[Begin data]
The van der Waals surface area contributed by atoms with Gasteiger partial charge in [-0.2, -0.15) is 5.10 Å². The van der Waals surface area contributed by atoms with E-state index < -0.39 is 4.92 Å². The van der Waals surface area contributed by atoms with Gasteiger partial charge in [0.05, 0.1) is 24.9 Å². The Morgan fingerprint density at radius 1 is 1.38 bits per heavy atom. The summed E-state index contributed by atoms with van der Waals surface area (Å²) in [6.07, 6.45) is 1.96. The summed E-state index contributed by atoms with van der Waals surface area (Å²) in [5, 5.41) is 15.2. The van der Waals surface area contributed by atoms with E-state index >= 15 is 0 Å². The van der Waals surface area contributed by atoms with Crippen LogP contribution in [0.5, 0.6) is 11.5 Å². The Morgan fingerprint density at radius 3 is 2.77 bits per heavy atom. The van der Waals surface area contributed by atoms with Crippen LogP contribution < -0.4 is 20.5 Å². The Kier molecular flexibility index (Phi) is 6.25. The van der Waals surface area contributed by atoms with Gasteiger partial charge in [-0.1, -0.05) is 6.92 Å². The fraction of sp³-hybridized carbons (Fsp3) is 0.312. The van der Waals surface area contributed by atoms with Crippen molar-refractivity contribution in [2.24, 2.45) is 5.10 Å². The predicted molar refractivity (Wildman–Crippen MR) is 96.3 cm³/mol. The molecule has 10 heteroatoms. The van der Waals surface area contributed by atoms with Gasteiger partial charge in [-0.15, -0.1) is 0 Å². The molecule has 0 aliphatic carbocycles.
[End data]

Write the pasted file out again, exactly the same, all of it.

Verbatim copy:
The van der Waals surface area contributed by atoms with Gasteiger partial charge in [-0.2, -0.15) is 5.10 Å². The van der Waals surface area contributed by atoms with E-state index < -0.39 is 4.92 Å². The van der Waals surface area contributed by atoms with Gasteiger partial charge in [0.05, 0.1) is 24.9 Å². The Morgan fingerprint density at radius 1 is 1.38 bits per heavy atom. The summed E-state index contributed by atoms with van der Waals surface area (Å²) in [6.07, 6.45) is 1.96. The summed E-state index contributed by atoms with van der Waals surface area (Å²) in [5, 5.41) is 15.2. The van der Waals surface area contributed by atoms with E-state index >= 15 is 0 Å². The van der Waals surface area contributed by atoms with Crippen LogP contribution in [0.5, 0.6) is 11.5 Å². The Morgan fingerprint density at radius 3 is 2.77 bits per heavy atom. The van der Waals surface area contributed by atoms with Crippen LogP contribution < -0.4 is 20.5 Å². The Kier molecular flexibility index (Phi) is 6.25. The van der Waals surface area contributed by atoms with Gasteiger partial charge in [-0.1, -0.05) is 6.92 Å². The fraction of sp³-hybridized carbons (Fsp3) is 0.312. The van der Waals surface area contributed by atoms with Crippen molar-refractivity contribution in [2.24, 2.45) is 5.10 Å². The predicted molar refractivity (Wildman–Crippen MR) is 96.3 cm³/mol. The molecule has 10 heteroatoms. The van der Waals surface area contributed by atoms with Gasteiger partial charge in [-0.15, -0.1) is 0 Å². The molecule has 0 aliphatic carbocycles.